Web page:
TENS of thousands of women in Oxfordshire missed their smear testing during the first year of the pandemic, new data has suggested.

Jo's Cervical Cancer Trust said that a national drop in cervical cancer screening, combined with the 'unprecedented strain' on health services could lead to more women not being diagnosed with preventable cancers.

The charity's warning comes as NHS England data showed that nearly a third of the 201,891 women eligible for cervical screening in Oxfordshire during 2020-21 did not attend an appointment.

Routine smear tests are offered to women between the ages of 25 and 64 to detect any abnormalities within the cervix and to prevent cervical cancer.

In Oxfordshire, 69 per cent of women eligible were screened - down from 71 per cent the year before.

This means an estimated 62,198 women in Oxfordshire missed out on the service

Uptake across the county during 2020-21 was higher for older women, with 75 per cent of those aged 50 to 64 receiving a smear test, compared to 66 per cent of women between 25 and 49.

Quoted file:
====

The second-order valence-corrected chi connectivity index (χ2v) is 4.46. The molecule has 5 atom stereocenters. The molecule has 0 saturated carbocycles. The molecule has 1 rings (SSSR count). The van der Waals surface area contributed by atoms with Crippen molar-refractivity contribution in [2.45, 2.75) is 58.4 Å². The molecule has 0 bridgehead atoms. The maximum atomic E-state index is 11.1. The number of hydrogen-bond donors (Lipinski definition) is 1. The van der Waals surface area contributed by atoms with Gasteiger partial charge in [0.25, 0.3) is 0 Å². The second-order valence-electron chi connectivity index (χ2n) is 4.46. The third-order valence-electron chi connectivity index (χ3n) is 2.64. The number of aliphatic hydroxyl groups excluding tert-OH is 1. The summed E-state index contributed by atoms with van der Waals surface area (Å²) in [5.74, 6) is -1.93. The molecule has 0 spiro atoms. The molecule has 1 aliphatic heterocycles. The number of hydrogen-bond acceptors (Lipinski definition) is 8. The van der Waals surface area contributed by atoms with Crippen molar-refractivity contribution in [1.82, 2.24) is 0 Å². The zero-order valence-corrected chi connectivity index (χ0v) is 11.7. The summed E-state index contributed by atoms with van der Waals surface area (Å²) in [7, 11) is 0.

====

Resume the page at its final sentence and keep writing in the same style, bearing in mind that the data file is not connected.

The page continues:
According to research by the charity, many women were put off attending their screenings due to concerns about the risk of catching Covid-19 during their appointment.

Samantha Dixon, the charity's chief executive, said the national drop in screenings was not unexpected in light of the pandemic but said it remained a worry.

She said: "Our health service is under unprecedented strain at the moment and facing a long winter.

"We cannot afford to let coverage slip further.

"It will only lead to even more cancers that could have been prevented.

"In some areas coverage is lower than one in two and that should be ringing alarm bells."